An Innovative Therapeutic Approach to Treat Cardiomyopathy

  • Andres, Douglas (PI)
  • Vander Kooi, Craig (Former CoI)
  • Veeranki, Sudhakar (Former CoI)

Grants and Contracts Details

Description

This application addresses the topic area of Cardiomyopathy. Cardiovascular diseases are the leading cause of death in the United States and the incidence of cardiomyopathies are rising. As many as 1 in 500 adults may have cardiomyopathy, and is a leading cause of heart failure, with cost of care in the Veterans Affairs system exceeding $3.5 billion. Cardiomyopathies can be broadly classified into two groups, acquired and inherited. This reflects the varied initiating events for cardiomyopathy. Acquired cardiomyopathies refer to primary effects outside to the heart itself; a common cause is chronic high blood pressure (hypertension). Inherited cardiomyopathies are typically initiated by a mutated gene encoding a protein that functions within the heart. Regardless of the origin of the cardiomyopathy, it results in damage to the muscle tone of the heart and reduces its ability to pump blood to the rest of the body. A major goal of this proposal targets a novel mechanism that safely increases the ability of the heart to circulate blood. Thus, a major long-term benefit of successful completion of the proposed studies is the establishment of a new, effective broad-spectrum treatment for the diseased heart. Our laboratory discovered that a key molecule called Rad dynamically controls the activity of a class of proteins called calcium channels. Calcium channels are present in a wide variety of tissues. The core function of calcium channels is to open in response to an electrical stimulus to allow calcium ions to pass into the interior of a cell. In the heart calcium channels play key roles in contributing to electrical function of the heart (visible as the signal on an electrocardiogram), and in contributing to the force of contraction of the heart. The stronger the heart contracts, the more blood can be distributed into the lungs and oxygenated blood away from the heart to the rest of the body. During exercise, in battle, in any stressful situation our hearts adapt to an increased need for more activity by pumping more blood. The key transmitter for this response is commonly referred to as adrenaline, and the physiological response is colloquially called the ‘fight or flight’ response. To increase cardiac output, calcium channels become more active. We discovered that the protein Rad interacts within the calcium channel to limit activity. When we genetically eliminate Rad from the heart, there is a profound increase of calcium current, heart force production, and cardiac output. These findings suggest that a major physiological function of Rad is to mediate the ‘fight or flight’ response. A major shortcoming in the field is our absence of knowledge of which specific proteins Rad interacts with. In our proposed work we will determine Rad protein partners and we will determine how Rad itself is modified by ‘fight or flight’ signaling. A key research tool that we developed that motivates this proposal is a genetically modified animal that allows us to delete the Rad gene in only the muscle tissue of the heart (myocardium). Within 7 days of deleting myocardial Rad we discovered that heart function dramatically increased and in pilot studies we discovered that Rad-deleted animals show enhanced heart function into old age. When we experimentally imposed an equivalent of chronic high blood pressure to these animals, we discovered that Rad-deleted prevented the usual onset of pathological heart failure. These exciting findings motivated the present proposal. We will now use a spectrum of heart disease models to test our idea that deleting Rad can treat heart disease – specifically some of the most common cardiomyopathies such as that stimulated by chronic high blood pressure (hypertension) and resulting from stretching and thinning of the pumping chambers of the heart (dilated cardiomyopathy). The work is divided into two complementary aims. The first aim will establish a system to permit development of Rad-reduction therapeutics. The second aim will identify patient populations that stand to gain the most from Rad-reduction therapy. We envision that at the completion of these studies we can move from laboratory experiments to the development and application of new drugs to treat Veterans and the general population from the degradation in quality of life and premature death caused by cardiomyopathy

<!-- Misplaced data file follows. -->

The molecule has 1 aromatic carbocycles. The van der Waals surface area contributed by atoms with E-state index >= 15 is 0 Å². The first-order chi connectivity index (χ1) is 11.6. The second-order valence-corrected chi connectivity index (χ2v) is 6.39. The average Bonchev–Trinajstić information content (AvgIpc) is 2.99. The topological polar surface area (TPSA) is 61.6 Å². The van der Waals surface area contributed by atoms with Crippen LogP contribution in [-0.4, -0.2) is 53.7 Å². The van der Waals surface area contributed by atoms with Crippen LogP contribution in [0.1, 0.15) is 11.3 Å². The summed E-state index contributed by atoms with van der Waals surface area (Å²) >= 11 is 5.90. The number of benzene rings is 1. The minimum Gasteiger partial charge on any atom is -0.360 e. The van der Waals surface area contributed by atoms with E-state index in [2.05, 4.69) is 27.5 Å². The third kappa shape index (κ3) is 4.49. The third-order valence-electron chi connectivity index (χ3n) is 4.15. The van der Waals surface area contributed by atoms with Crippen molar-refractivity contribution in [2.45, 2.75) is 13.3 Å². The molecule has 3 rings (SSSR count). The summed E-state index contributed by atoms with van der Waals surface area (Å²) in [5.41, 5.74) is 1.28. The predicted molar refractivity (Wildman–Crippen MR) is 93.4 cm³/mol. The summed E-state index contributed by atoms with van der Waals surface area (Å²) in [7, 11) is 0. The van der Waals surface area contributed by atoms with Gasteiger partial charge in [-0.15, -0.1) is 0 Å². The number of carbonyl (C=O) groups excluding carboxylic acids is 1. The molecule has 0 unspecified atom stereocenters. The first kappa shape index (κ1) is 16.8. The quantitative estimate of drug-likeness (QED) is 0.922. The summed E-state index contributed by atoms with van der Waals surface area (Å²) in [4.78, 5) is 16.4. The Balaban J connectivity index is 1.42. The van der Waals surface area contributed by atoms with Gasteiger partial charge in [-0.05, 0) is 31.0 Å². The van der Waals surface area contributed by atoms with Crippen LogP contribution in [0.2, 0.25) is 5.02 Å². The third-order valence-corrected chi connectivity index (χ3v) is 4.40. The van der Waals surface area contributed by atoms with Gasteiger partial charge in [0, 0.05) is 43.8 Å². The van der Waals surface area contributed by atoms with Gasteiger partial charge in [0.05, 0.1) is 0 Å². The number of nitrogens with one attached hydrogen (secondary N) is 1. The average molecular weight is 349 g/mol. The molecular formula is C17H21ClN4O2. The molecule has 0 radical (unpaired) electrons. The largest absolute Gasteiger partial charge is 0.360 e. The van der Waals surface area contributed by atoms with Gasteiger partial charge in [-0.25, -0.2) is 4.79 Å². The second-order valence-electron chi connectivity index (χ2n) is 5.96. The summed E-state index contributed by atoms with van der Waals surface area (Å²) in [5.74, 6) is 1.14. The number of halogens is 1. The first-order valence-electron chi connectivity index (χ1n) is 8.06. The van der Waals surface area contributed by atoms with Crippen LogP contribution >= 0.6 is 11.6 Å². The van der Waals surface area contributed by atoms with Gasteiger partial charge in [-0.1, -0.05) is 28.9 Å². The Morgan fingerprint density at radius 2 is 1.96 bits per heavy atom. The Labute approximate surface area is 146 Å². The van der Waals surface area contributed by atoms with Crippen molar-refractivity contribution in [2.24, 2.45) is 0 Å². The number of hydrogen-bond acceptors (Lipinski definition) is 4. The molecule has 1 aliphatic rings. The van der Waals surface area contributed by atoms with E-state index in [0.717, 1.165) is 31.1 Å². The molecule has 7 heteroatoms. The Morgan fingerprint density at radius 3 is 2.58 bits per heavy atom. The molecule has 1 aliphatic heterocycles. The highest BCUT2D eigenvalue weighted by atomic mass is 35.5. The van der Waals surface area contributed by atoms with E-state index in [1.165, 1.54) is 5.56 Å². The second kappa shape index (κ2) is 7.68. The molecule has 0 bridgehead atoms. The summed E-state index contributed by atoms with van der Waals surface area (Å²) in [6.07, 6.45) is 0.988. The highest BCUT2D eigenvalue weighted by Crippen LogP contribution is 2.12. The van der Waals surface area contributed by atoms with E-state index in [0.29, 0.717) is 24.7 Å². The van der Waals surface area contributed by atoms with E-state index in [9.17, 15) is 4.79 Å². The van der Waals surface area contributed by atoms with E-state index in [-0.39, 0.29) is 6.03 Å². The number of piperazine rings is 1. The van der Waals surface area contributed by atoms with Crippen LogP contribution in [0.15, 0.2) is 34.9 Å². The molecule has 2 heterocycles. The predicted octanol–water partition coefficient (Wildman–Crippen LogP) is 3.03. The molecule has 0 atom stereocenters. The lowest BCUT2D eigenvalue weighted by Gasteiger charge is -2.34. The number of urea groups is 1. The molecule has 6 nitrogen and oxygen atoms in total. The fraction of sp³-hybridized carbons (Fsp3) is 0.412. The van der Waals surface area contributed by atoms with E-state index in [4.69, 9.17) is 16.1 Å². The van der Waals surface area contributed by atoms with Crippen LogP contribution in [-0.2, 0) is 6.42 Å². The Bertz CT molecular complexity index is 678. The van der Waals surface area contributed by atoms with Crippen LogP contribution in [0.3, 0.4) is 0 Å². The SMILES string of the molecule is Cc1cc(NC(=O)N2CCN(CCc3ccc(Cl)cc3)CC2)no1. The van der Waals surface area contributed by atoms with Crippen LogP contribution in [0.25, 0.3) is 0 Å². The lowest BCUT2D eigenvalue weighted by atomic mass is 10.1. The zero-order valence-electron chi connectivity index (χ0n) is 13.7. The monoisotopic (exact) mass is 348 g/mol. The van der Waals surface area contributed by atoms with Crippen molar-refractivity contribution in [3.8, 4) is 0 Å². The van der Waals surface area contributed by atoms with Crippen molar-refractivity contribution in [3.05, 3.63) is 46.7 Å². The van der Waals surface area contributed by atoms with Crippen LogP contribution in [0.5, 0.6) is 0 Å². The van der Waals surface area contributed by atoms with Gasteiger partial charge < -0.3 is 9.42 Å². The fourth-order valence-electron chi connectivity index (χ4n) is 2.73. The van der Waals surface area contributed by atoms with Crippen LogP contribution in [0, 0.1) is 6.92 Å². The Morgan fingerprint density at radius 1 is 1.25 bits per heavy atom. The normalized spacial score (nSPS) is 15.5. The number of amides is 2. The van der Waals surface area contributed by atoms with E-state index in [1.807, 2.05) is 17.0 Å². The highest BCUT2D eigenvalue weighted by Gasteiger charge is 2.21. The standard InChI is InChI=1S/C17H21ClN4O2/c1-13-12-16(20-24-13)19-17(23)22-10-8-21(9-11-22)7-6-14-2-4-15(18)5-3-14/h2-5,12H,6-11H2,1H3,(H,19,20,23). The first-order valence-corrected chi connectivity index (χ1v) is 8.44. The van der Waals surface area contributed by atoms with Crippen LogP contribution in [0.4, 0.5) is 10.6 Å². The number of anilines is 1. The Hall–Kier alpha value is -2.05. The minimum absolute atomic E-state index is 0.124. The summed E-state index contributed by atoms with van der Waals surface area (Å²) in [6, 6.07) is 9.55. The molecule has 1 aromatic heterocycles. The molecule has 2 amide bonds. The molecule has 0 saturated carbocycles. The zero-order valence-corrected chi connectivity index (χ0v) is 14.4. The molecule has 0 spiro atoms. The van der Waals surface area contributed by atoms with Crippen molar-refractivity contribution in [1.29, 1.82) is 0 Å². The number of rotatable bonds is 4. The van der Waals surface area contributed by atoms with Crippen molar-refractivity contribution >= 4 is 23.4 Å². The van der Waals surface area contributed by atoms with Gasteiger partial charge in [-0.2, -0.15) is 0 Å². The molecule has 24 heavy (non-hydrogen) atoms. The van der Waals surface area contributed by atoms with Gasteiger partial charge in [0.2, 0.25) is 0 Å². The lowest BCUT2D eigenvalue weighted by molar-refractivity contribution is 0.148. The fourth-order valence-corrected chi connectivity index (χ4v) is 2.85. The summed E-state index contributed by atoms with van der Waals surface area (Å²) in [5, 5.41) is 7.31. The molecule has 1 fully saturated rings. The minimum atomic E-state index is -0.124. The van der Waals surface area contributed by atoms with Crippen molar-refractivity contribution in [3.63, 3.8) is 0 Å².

StatusActive
Effective start/end date7/1/206/30/23

Funding

  • Army Medical Research and Materiel Command: $1,140,182.00

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